Tropical Depression Gil regained strength after moving into warmer waters and an area with lighter wind shear as Hurricane Henriette hangs on. NASA's Aqua satellite captured an infrared look at both storms showing powerful thunderstorms around each of their centers of circulation.

The Atmospheric Infrared Sounder or AIRS instrument aboard NASA's Aqua satellite captured infrared data on both Gil and Henriette on Aug. 6 at 10:39 UTC (6:39 a.m. EDT). At that time both Tropical Storm Gil and Hurricane Henriette had large areas of strong thunderstorms with very cold cloud tops around their centers. The cloud top temperatures in both storms were colder than -63F/-52C, which indicates thunderstorms high into the troposphere. Thunderstorms that high are also indicative of moderate to heavy rainfall.

Henriette the Hurricane

On Aug. 6 at 1500 UTC/11 a.m. EDT, Hurricane Henriette had maximum sustained winds near 80 mph/130 kph. Forecasters at the National Hurricane Center expect additional strengthening as Henriette continues to trail Tropical Storm Gil on a westward trek.  

Henriette was centered about 1,605 miles/2,580 km east of Hilo, Hawaii, near 14.2 north latitude and 131.5 west longitude. Henriette was moving to the northwest near 10 mph/17 kph and is expected to fluctuate between a west-northwest and northwesterly direction over the next several days. The estimated minimum central pressure is 986 millibars. In two days, the Henriette is expected to move into slightly cooler waters and a drier, more stable airmass which is expected to weaken the storm.

In microwave satellite imagery today, Aug. 6, data revealed a well-defined eye in Henriette. In fact, the eye has even been spotted on GOES-15 visible imagery.

Text credit:  Rob Gutro
NASA's Goddard Space Flight Center


August 05, 2013 - NASA Eyes Two Eastern Pacific Tropical Cyclones: One Up, One Down[image-51][image-78]

Tropical Depression Gil has been weakening for a couple of days, while Tropical Storm Henrietta appears to be strengthening in the Eastern Pacific Ocean. NOAA's GOES-15 satellite captured both storms in one image that clearly showed Henrietta was the larger storm, and NASA's Aqua satellite peered under Henrietta's clouds to reveal a developing eye.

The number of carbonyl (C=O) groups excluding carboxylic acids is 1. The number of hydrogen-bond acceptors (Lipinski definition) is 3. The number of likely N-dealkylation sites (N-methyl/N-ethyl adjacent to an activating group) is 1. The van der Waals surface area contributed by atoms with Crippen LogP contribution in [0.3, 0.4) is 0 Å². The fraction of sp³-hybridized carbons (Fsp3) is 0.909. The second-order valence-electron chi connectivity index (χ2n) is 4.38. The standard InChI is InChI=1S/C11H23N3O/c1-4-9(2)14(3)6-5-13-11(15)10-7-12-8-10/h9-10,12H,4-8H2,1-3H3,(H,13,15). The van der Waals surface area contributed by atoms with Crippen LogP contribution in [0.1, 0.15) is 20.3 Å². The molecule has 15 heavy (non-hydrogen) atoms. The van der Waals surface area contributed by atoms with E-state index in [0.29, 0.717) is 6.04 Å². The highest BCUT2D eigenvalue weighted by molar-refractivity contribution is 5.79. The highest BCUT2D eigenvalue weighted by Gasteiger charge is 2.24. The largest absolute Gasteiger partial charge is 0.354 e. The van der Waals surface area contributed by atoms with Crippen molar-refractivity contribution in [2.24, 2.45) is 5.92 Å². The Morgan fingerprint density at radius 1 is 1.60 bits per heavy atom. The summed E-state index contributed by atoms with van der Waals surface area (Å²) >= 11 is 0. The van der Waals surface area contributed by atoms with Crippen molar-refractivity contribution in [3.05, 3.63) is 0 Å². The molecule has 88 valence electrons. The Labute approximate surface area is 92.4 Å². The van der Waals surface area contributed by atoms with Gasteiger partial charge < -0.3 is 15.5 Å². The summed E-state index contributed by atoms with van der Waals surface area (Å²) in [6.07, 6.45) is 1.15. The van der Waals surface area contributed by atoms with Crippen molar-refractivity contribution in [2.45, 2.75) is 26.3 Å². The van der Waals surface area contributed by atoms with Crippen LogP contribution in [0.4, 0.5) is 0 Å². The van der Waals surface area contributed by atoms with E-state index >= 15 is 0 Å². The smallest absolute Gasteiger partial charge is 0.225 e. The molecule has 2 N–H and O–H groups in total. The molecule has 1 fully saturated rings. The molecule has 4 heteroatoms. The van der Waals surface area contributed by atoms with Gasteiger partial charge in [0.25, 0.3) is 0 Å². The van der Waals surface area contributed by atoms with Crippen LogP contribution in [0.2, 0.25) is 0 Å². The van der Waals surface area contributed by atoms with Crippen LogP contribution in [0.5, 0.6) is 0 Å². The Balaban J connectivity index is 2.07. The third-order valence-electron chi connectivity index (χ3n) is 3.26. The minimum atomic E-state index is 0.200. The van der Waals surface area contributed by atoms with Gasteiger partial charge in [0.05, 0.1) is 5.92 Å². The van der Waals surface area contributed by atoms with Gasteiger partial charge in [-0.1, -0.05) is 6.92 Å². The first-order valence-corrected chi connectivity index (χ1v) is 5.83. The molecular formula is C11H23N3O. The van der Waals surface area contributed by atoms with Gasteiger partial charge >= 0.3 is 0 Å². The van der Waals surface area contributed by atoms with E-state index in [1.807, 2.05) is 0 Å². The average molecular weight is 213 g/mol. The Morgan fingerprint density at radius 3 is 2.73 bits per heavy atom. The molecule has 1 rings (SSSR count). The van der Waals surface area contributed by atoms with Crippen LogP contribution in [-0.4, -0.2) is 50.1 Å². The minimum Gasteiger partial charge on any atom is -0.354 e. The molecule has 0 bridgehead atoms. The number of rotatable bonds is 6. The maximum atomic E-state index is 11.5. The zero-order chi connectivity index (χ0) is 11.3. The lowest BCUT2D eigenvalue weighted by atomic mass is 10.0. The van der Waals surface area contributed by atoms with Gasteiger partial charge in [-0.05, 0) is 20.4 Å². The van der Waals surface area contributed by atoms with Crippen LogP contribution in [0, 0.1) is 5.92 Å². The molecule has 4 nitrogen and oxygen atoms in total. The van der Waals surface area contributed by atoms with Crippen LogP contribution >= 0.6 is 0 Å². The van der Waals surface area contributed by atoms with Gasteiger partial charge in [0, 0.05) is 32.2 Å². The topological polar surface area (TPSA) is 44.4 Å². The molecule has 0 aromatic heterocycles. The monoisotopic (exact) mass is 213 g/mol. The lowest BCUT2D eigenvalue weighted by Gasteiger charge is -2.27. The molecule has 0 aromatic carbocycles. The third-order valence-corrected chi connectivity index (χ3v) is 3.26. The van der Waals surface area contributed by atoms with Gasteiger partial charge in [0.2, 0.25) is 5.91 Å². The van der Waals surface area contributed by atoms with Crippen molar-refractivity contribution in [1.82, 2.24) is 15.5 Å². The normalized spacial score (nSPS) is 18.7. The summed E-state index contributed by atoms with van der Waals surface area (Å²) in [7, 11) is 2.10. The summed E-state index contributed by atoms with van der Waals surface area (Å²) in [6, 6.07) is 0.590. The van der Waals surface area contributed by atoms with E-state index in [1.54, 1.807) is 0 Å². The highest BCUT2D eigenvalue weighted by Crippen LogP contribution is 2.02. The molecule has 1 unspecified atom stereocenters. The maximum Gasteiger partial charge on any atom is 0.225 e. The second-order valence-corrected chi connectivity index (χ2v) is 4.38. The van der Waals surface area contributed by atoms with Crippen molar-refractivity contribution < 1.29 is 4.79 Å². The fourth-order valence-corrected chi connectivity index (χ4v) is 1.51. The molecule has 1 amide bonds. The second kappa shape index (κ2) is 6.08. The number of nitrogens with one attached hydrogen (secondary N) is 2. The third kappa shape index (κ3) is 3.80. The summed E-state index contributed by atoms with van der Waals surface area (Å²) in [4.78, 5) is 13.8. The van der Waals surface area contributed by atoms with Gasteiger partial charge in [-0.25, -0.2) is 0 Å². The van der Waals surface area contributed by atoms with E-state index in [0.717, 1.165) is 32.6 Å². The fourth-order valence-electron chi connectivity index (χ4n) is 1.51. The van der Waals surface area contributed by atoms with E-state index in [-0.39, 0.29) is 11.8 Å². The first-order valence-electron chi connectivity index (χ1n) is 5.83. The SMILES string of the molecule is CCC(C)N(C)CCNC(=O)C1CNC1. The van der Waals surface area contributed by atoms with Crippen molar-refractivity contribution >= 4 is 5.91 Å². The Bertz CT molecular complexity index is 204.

Tropical Depression Gil is more than halfway to Hawaii from Mexico and continues to hold onto depression strength. Meanwhile, NOAA's GOES-15 satellite captured both storms in one image on Aug. 5 at 1200 UTC (8 a.m. EDT). The imagery shows Tropical Storm Henriette dwarfed the smaller Gil. The infrared image was created by NASA's GOES Project at NASA's Goddard Space Flight Center in Greenbelt, Md. GOES satellite imagery showed a circular concentration of thunderstorms tightly around Gil's small center, while Henriette, located to the east, is several times the size of Gil.

NASA Infrared Data Shows a Developing Eye in Henriette

Infrared data from the Atmospheric Infrared Sounder or AIRS instrument that flies aboard NASA's Aqua satellite showed a developing eye in Tropical Storm Henriette. AIRS captured an infrared image of Tropical Storm Henriette on August 5 at 0917 UTC (5:17 a.m. EDT). Strongest storms and heaviest rains appeared around the center where cloud top temperatures exceeded -63F/-52C. The GOES satellite imagery showed that Henriette had grown in size and dwarfs Tropical Depression Gil, located to its west.

Henriette developed from the System 90E which became the eighth tropical depression of the eastern Pacific Ocean hurricane season over the weekend of Aug. 3 and 4.

On Aug. 5 at 11 a.m. EDT (1500 UTC), Tropical Storm Henriette's maximum sustained winds had increased to near 60 mph/95 kph. Further strengthening is forecast by the National Hurricane Center and Henriette is expected to become a hurricane in the next day.